George Grizzard

George Cooper Grizzard Jr. (April 1, 1928 – October 2, 2007) was an American stage, television, and film actor.[1] He was the recipient of a Grammy Award, a Primetime Emmy Award and a Tony Award, among other accolades.

George Grizzard
George Grizzard Patricia Barry The Twilight Zone 1960.JPG
Grizzard and Patricia Barry in the episode "The Chaser" of the television series The Twilight Zone
George Cooper Grizzard Jr.

(1928-04-01)April 1, 1928
DiedOctober 2, 2007(2007-10-02) (aged 79)
EducationWoodrow Wilson High School
University of North Carolina at Chapel Hill
Years active1955–2006
Partner(s)William Tynan

Life and careerEdit

Grizzard and Jane Fonda in a 1961 presentation of W. Somerset Maugham's A String of Beads

Grizzard was born in Roanoke Rapids, North Carolina, the son of Mary Winifred (née Albritton) and George Cooper Grizzard, an accountant.[2]

Grizzard was raised in Washington, DC, and attended the University of North Carolina at Chapel Hill, returning to Washington after graduation to work in advertising. He began his acting career at Washington's Arena Stage.[3]

Grizzard memorably appeared as an unscrupulous United States Senator in the film Advise and Consent in 1962. His other theatrical films included the drama From the Terrace with Paul Newman (1960), the Western story Comes a Horseman with Jane Fonda (1978), and a Neil Simon comedy, Seems Like Old Times (1980).[1]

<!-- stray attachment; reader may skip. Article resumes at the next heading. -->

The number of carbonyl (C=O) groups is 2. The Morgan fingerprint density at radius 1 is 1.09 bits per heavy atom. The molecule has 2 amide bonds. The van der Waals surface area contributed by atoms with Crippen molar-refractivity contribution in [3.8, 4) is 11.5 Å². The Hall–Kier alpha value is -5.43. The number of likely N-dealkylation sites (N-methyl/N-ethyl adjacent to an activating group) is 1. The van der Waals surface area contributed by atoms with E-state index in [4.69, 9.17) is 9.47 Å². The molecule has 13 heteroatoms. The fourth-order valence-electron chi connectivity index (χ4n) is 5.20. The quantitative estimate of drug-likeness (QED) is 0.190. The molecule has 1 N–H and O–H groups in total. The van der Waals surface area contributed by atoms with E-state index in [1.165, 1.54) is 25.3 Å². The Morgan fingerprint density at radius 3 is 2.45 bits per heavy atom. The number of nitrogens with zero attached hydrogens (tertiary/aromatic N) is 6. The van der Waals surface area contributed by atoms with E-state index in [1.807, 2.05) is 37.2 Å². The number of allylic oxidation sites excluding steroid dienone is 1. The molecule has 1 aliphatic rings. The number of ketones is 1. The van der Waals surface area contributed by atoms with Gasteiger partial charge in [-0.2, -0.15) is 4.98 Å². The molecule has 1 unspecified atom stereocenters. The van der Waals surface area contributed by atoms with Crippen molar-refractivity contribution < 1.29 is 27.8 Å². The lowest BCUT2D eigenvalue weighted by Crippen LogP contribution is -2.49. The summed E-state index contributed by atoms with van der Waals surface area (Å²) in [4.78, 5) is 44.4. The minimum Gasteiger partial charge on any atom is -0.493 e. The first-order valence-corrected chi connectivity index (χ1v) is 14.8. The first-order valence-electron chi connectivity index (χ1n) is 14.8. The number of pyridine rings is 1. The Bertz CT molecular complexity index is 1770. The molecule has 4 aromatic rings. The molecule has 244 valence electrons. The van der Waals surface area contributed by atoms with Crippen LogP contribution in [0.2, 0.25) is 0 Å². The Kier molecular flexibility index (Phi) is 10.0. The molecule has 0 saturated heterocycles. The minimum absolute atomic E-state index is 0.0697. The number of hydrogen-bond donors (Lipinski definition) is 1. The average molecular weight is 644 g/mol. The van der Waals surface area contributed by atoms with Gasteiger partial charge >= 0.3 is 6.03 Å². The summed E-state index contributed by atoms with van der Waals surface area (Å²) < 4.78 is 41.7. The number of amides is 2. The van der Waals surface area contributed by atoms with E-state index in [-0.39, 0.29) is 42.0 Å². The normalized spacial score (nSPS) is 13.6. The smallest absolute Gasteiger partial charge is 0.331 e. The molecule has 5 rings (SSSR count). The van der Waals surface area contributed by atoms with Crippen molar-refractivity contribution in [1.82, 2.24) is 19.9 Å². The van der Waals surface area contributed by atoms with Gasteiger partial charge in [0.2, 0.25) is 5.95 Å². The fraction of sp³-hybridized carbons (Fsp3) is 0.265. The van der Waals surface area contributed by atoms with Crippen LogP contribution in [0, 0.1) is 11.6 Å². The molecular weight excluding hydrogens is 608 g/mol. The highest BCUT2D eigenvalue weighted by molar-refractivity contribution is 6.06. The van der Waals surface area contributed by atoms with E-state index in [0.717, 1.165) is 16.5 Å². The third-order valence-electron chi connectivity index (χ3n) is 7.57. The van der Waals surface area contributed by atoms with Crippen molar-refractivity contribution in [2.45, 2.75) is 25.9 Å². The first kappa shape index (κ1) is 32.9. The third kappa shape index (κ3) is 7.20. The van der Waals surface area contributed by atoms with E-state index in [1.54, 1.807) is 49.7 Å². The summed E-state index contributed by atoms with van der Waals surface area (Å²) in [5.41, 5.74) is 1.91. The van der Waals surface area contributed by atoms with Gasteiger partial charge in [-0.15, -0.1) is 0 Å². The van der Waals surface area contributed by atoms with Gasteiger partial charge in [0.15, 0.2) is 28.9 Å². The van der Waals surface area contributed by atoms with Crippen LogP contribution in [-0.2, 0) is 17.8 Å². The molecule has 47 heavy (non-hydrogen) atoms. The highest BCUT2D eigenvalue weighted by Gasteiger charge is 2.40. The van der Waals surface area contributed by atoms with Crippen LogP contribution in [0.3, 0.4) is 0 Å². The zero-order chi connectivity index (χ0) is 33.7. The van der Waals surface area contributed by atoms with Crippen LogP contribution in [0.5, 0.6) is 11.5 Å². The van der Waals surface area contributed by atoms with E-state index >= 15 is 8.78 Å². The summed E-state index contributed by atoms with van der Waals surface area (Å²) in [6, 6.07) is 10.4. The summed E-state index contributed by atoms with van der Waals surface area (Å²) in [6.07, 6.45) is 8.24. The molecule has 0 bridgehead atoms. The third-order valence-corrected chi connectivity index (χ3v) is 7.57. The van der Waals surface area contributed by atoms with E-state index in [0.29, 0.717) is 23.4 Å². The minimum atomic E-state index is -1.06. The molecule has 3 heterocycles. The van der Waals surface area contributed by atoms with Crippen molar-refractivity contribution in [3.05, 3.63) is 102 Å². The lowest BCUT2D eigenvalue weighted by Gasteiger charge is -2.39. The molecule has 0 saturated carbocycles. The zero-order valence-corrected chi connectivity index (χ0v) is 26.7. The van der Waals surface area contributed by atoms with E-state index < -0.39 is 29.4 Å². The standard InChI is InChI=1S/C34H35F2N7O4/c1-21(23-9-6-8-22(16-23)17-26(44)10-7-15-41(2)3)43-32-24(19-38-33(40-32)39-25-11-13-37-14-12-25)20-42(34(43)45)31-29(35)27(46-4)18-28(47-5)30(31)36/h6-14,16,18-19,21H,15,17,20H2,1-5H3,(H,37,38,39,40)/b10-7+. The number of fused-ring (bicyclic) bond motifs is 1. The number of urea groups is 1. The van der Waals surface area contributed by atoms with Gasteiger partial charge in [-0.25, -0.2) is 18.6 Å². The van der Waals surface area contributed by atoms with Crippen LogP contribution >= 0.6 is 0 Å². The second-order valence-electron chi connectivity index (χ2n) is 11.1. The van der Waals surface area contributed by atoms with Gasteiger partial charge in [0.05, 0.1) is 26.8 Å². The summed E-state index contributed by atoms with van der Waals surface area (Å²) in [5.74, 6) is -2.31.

Grizzard made his Broadway debut in The Desperate Hours in 1955. He was a frequent interpreter of the plays of Edward Albee, having appeared in the original 1962 production of Who's Afraid of Virginia Woolf? as Nick, which won him a Grammy Award for Best Spoken Word Album along with his castmates. He also appeared in the 1996 revival of A Delicate Balance and the 2005 revival of Seascape. He also starred in You Know I Can't Hear You When the Water's Running. He won the 1996 Tony Award for Best Actor in a Play for A Delicate Balance. Additional Broadway credits include The Creation of the World and Other Business, The Glass Menagerie, The Country Girl, The Royal Family, and California Suite.[1]

Grizzard guest-starred several times during the 1990s on the NBC television drama Law & Order as defense attorney Arthur Gold. He also portrayed President John Adams in the Emmy Award-winning WNET-produced PBS miniseries The Adams Chronicles. In 1980, he won an Emmy for his work in The Oldest Living Graduate. He starred as reporter Richard Larsen in The Deliberate Stranger, a television movie about serial killer Ted Bundy.[1][4]

He was inducted into the American Theater Hall of Fame in 2002.[5]


Grizzard died in Manhattan of complications from lung cancer. According to his New York Times obituary, his only survivor was his long-time companion William Tynan. Grizzard had kept his sexuality private during his life.[1]

Selected TV and filmographyEdit


  1. ^ a b c d e Berkvist, Robert (3 October 2007). "George Grizzard, Actor Noted for Albee Roles, Dies at 79". The New York Times.
  2. ^ "George Grizzard Biography". Film Reference. Retrieved 12 February 2020.
  3. ^ Bryer, Jackson R.; Davison, Richard Allan (2001). The Actor's Art: Conversations with Contemporary American Stage Performers. Rutgers University Press. pp. 70-87. ISBN 978-0-8135-2873-1.
  4. ^ Stewart, Jocelyn Y. (October 4, 2007). "George Grizzard, 79; versatile stage, TV and film actor originated role of Nick in 'Virginia Woolf'". Los Angeles Times.
  5. ^ Ridge, Richard. The Theatre Hall of Fame Awards Broadway Beat. Archived November 17, 2006, at the Wayback Machine

External linksEdit